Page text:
Barring a major, long-term decrease in Chinese economic growth rates and perhaps not even then, the aggregate size of China’s economy will ultimately surpass the U.S. economy and become the world’s largest. This transition will presumably occur within the next decade, but this reflects simple arithmetic: China’s population is more than four times that of the United States. It doesn’t presage, however, a decline of American power or influence.
For good or for ill or for somewhere in between, China is destined to emerge as a global power; many observers already believe that it is. It bespeaks an inexorable realignment of power in the international system that is not limited to China. But characterizations of “us versus them” are well wide of the mark. Competition is inherent in international politics, but this does not automatically imply something malign. At the same time, the adequacy or accuracy of pure nation state conceptions seem increasingly outdated.
The larger issues that confront U.S.-China relations are twofold: whether our respective leaders and institutions can develop relationships and norms that enable the transition to a redefined global order that both states and other powers deem legitimate; and whether it will be possible to prevent or inhibit an adversarial competition. These will depend on statesmanship, bureaucratic behavior and even emotional control.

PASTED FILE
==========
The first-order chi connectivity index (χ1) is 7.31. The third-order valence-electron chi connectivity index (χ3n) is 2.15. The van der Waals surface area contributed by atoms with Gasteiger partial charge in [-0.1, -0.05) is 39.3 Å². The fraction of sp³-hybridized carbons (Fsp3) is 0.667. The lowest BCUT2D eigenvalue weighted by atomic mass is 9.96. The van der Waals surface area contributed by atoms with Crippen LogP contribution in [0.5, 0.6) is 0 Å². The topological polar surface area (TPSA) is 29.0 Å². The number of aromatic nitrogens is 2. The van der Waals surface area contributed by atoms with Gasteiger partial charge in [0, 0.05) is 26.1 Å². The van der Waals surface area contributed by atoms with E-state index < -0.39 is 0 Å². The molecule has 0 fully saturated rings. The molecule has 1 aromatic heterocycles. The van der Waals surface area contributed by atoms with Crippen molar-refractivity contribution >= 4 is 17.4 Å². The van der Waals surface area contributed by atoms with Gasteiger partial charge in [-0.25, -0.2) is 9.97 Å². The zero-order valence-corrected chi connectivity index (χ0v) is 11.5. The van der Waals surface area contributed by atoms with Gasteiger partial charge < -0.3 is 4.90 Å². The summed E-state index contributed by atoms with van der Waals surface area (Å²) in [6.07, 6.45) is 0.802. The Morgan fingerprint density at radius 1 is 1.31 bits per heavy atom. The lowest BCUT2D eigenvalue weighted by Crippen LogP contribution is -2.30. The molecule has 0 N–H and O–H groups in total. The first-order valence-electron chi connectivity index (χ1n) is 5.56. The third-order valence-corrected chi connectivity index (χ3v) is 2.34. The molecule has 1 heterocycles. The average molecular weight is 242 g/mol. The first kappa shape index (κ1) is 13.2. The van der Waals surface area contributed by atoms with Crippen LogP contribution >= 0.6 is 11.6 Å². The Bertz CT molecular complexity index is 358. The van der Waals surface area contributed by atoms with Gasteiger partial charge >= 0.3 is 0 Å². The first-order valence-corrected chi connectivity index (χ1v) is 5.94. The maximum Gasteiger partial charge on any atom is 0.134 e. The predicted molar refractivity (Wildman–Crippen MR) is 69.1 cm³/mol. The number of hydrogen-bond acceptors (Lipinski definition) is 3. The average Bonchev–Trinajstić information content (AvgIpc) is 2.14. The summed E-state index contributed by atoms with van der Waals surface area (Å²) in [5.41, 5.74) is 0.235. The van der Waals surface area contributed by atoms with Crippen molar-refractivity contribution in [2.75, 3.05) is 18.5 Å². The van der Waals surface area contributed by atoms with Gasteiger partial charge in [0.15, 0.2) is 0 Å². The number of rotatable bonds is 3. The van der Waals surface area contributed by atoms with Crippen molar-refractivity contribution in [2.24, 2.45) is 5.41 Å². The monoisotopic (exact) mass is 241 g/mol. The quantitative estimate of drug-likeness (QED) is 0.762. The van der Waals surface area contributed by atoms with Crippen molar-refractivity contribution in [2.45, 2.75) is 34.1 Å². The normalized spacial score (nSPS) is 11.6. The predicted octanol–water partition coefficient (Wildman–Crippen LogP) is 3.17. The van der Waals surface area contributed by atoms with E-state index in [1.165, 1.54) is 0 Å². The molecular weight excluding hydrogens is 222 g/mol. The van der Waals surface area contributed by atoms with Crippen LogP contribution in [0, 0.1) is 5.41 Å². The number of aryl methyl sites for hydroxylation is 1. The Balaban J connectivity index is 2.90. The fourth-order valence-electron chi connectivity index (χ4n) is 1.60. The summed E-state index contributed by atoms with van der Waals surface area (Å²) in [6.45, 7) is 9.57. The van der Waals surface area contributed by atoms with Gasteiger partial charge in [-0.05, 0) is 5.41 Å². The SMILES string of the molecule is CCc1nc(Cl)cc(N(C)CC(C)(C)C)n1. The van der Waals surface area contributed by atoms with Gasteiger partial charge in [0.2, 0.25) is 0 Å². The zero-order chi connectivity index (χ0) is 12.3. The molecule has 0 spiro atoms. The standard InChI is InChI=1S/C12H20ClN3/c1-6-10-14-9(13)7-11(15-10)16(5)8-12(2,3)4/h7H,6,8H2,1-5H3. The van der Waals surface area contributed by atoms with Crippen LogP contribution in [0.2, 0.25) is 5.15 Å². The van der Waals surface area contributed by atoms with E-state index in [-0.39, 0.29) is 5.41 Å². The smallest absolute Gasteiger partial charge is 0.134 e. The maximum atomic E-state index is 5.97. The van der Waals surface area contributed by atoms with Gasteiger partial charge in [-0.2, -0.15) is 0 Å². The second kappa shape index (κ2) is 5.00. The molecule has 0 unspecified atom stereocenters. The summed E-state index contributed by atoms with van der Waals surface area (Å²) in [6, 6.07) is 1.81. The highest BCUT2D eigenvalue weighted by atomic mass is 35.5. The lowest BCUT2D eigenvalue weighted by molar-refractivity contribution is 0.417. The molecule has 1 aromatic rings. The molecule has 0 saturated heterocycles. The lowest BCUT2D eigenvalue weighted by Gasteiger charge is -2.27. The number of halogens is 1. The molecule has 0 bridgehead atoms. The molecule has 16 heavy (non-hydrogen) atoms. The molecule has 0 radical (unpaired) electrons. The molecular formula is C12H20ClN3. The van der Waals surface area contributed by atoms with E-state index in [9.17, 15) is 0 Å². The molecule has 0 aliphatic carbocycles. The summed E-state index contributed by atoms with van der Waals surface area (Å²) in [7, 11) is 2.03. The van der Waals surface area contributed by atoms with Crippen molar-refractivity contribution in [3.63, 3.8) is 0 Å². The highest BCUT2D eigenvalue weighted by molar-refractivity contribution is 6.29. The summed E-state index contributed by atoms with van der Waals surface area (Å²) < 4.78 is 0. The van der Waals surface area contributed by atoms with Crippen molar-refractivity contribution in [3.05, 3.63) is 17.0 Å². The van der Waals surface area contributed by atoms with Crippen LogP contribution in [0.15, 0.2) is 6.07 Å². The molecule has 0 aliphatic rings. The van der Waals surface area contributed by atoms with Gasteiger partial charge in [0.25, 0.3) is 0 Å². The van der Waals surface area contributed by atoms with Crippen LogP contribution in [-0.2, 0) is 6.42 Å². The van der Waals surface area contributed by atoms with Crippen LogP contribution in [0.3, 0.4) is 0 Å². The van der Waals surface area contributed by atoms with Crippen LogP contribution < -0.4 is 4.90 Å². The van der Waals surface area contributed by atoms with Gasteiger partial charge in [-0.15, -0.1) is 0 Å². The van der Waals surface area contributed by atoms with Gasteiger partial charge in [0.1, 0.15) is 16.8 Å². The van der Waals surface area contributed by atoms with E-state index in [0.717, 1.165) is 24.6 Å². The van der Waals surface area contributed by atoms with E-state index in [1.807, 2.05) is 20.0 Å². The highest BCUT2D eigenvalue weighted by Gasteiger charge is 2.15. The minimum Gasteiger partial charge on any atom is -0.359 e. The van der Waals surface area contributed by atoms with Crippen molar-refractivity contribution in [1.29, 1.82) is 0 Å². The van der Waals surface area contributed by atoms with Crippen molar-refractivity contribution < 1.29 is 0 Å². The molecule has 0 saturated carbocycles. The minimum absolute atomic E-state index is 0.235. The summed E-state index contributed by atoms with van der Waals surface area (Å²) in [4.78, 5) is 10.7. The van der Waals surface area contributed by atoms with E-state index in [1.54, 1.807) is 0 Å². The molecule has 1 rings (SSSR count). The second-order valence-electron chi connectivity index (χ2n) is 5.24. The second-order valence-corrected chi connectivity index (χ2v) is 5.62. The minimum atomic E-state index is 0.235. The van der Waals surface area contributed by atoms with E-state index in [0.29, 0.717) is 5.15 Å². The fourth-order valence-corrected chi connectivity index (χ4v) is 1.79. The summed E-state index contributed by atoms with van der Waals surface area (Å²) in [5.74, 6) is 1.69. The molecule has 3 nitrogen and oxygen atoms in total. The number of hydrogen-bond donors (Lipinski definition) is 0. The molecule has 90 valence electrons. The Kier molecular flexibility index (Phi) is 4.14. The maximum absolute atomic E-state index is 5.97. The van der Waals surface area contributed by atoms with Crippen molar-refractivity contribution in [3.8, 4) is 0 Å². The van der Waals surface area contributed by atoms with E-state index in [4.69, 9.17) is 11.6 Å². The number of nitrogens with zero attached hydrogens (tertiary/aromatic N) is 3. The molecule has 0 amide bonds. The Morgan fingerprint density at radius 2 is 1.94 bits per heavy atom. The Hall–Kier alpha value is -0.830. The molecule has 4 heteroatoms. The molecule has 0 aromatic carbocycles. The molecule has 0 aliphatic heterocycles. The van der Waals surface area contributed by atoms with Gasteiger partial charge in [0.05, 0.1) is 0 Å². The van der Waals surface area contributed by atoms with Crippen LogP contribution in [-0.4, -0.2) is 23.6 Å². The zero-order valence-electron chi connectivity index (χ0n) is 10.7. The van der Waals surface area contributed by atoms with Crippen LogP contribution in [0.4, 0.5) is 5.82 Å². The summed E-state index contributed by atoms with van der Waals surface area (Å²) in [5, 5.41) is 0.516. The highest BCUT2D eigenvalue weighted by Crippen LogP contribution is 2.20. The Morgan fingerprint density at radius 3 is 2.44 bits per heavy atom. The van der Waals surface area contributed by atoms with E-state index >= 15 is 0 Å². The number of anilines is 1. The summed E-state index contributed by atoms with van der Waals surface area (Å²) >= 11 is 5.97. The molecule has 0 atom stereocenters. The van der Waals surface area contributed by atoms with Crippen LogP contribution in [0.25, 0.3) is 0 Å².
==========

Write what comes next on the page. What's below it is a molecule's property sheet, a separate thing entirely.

Do the people of the United States believe that the emergence of a more prosperous and powerful China poses inherent risks to American well being and national security? Do the people of China believe that the United States is unprepared to accept the legitimacy of China’s emergence? These are not questions with straightforward answers, but they must be addressed with candor and without preconception. Zero-sum thinking will do little to advance the possibilities of a future that both countries see in their mutual interest.